SAYING SOMETHING ABOUT BETTER MENTAL HEALTH

I noticed that it was Mental Health Awareness Week while poking around online the other day. It’s been hard not to notice, in fact. That in itself, I believe, is amazing progress. I remember when I was writing my book about grief in 2013, I had a conversation with my editor about whether or not I should include a passage on depression. Looking back now, it was such a huge part of my ‘grief story’ – one that I was otherwise offering with such unashamed and unreserved openness – and yet I felt nervous about how I might be judged. Was I really depressed? Was I depressed enough? Was it latent or consequential? Would it last? Would I seem weak?

In the end, I decided that the most important parts of this autobiographical tale were the ones that I felt the most uncomfortable about sharing. They were the things that other people might need to hear: the words that could potentially make others feel like they weren’t the only ones unable to get out of bed, tales of falling out with loved ones, channeling anger at all the wrong things.

Six years on and the world looks like a very different place to me. Social media – whilst sometimes toxic – has presented itself as an amazing forum for empathy and understanding; online, everyone can find someone going through something similar. But the wildfire-spread of messages and the transience of news has the potential to make things appear fashionable. Some of us – including me – sometimes fear speaking out in case we might appear to be jumping on a bandwagon.

Reflecting upon my own candour, however, I now realise that we don’t need to present ourselves publicly to be present with who we are. I chose to at first, but what I eventually learned was that it was the act of writing for myself – not publishing to the world – that made me feel more able to cope. Transferring words from mind to page was the principle form of therapy I needed – that I’m aware I still need – to remain mentally agile. It was all about articulating things. Some of us need to talk out loud, some chat online; some paint their thoughts and some draw. Others need silence and stillness to allow their minds to formulate thoughts to themselves that otherwise have no order when their lives present chaos. Many of us haven’t worked out what works for us yet. For some, just like physical health and fitness, it’s never addressed.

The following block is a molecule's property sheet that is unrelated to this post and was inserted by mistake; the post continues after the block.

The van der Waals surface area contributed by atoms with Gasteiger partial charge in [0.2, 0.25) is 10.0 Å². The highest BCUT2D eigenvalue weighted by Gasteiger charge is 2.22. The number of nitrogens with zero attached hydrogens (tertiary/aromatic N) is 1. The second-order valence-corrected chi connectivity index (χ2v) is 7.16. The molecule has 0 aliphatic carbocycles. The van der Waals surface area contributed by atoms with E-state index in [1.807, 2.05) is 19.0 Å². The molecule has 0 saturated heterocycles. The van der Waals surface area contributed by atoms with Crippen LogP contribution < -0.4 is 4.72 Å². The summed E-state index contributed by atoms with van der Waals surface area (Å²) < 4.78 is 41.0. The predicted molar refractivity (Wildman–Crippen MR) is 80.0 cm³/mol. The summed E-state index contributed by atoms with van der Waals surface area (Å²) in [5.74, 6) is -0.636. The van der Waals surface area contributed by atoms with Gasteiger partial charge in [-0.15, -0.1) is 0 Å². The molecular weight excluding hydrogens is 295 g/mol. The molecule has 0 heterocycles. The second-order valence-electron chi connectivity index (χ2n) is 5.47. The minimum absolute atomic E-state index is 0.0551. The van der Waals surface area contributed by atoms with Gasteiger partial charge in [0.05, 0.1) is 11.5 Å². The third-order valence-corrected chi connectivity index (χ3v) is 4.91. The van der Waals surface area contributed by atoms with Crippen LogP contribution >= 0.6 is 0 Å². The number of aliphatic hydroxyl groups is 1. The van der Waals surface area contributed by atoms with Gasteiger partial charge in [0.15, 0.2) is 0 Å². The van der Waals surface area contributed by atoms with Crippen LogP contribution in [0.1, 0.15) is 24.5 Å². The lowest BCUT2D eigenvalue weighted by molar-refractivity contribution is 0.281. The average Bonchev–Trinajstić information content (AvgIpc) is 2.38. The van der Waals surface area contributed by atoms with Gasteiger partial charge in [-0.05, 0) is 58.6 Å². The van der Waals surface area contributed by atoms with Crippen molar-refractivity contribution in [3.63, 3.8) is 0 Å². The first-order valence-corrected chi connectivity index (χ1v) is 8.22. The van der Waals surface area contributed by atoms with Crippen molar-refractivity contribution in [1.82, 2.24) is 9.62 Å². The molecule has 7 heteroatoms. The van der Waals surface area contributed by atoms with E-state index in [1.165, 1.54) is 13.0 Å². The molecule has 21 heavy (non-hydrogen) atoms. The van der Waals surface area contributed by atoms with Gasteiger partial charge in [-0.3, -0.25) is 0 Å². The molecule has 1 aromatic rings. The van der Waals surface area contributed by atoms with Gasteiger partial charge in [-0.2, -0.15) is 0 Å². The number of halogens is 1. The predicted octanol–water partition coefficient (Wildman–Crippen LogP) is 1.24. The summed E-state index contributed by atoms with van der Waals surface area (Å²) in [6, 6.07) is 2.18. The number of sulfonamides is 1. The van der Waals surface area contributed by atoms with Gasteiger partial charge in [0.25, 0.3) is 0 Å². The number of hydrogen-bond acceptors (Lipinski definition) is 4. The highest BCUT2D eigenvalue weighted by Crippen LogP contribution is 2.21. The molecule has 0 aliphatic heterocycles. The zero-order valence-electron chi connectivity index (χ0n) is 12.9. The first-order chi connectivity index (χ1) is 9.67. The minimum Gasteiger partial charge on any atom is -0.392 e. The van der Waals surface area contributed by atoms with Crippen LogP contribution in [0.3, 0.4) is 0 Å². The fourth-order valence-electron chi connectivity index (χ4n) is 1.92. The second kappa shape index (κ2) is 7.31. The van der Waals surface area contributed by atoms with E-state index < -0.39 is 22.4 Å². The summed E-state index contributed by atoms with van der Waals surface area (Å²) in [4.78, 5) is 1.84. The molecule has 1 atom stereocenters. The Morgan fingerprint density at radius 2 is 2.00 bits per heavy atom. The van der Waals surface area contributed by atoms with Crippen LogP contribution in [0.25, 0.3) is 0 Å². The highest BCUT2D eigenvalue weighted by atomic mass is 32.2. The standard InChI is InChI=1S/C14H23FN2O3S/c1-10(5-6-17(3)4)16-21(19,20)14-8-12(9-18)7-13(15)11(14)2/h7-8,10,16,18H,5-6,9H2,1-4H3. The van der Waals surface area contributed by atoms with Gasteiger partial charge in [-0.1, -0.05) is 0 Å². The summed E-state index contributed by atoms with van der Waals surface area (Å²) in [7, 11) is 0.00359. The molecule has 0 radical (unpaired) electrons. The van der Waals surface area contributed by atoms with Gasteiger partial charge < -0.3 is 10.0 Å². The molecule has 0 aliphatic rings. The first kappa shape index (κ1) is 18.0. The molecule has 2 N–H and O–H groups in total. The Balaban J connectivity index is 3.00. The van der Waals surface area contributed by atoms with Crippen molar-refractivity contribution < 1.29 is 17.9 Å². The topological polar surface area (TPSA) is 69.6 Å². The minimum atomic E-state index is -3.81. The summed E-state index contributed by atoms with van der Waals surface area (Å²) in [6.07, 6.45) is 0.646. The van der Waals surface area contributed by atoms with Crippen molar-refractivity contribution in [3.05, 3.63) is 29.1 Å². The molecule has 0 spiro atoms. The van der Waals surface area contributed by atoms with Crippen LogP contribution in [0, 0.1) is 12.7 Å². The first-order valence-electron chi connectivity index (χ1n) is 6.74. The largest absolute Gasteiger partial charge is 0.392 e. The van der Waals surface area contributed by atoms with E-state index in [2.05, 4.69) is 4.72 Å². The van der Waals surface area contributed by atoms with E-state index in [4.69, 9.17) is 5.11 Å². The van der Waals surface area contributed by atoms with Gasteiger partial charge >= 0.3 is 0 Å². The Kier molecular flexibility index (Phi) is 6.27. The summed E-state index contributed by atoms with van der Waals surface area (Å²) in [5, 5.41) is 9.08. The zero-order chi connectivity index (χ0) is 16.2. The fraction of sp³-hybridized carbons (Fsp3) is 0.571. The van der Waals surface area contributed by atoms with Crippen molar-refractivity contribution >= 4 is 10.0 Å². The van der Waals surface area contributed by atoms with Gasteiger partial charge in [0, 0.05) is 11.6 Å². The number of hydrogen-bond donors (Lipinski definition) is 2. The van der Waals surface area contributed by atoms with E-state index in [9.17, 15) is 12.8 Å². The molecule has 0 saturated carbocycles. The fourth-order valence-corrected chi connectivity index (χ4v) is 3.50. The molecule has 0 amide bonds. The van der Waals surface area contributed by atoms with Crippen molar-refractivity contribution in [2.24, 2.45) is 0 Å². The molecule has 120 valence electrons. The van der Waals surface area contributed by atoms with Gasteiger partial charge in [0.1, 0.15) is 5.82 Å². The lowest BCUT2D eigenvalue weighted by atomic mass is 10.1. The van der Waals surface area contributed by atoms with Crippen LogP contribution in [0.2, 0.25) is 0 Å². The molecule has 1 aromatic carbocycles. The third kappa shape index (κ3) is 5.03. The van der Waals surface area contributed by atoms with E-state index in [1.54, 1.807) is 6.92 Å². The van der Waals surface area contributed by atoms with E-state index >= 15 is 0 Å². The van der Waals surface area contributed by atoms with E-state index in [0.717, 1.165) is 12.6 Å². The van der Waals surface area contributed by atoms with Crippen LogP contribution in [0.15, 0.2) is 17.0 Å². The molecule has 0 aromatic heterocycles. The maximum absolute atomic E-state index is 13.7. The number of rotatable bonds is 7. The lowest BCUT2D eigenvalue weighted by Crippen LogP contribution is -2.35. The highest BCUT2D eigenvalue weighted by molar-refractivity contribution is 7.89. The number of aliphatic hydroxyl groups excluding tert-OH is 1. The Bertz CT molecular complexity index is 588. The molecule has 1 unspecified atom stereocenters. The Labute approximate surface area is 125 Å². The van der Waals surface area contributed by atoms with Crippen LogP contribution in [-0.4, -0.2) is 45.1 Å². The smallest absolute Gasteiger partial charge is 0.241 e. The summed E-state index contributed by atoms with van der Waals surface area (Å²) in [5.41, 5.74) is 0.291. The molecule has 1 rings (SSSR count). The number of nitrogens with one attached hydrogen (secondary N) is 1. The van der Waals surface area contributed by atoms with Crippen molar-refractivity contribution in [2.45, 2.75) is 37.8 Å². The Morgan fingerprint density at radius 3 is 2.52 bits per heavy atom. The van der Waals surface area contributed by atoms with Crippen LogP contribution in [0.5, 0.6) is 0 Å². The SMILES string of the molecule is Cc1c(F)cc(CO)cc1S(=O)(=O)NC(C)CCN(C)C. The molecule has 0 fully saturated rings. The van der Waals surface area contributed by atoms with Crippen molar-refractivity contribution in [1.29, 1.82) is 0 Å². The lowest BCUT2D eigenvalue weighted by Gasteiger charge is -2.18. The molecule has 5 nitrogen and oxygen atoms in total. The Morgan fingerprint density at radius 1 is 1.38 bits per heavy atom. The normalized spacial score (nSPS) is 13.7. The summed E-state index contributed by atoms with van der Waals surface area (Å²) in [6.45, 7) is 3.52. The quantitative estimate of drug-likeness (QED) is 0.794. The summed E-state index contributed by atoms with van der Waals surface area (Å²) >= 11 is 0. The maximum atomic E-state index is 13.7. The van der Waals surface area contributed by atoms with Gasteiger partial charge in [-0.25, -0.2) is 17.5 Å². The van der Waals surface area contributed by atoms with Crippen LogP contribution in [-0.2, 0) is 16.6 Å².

I learned for myself that sometimes what feels like the hardest thing to do is to speak out – be it to another individual you trust, someone you’ve never met before, or an undefined and unlimited audience online. But actually, the even harder thing to do is live with it all bottled up inside – growing, festering, always spinning itself into longer thread until it feels like there’s no more space inside your skull. A pressure that builds and ultimately needs to be released.

There’s a lot being said about listening this week. And yet to be heard, we need to say something. That’s the first step. To articulate something to someone through whatever means we feel able. And this not a fad – human beings, after all, were communicating with one another long before they could even talk.

I can say from experience that I regret more of the time I’ve wasted overthinking and keeping things to myself than I have ever regretted the eventual airing of the thoughts that tortured me. It’s almost always better out than in.

What I realise looking back over the last few years, is that there has never been a better time to just say it – whatever ‘it’ is and however we choose to get it across. Sometimes sharing the most difficult things we can ever imagine having to share is the best way to move forward. And in a modern world that, on the one hand, makes it easy for anyone to be a critic, there will always be someone out there, on the other, who will empathise enough not to be inclined to judge.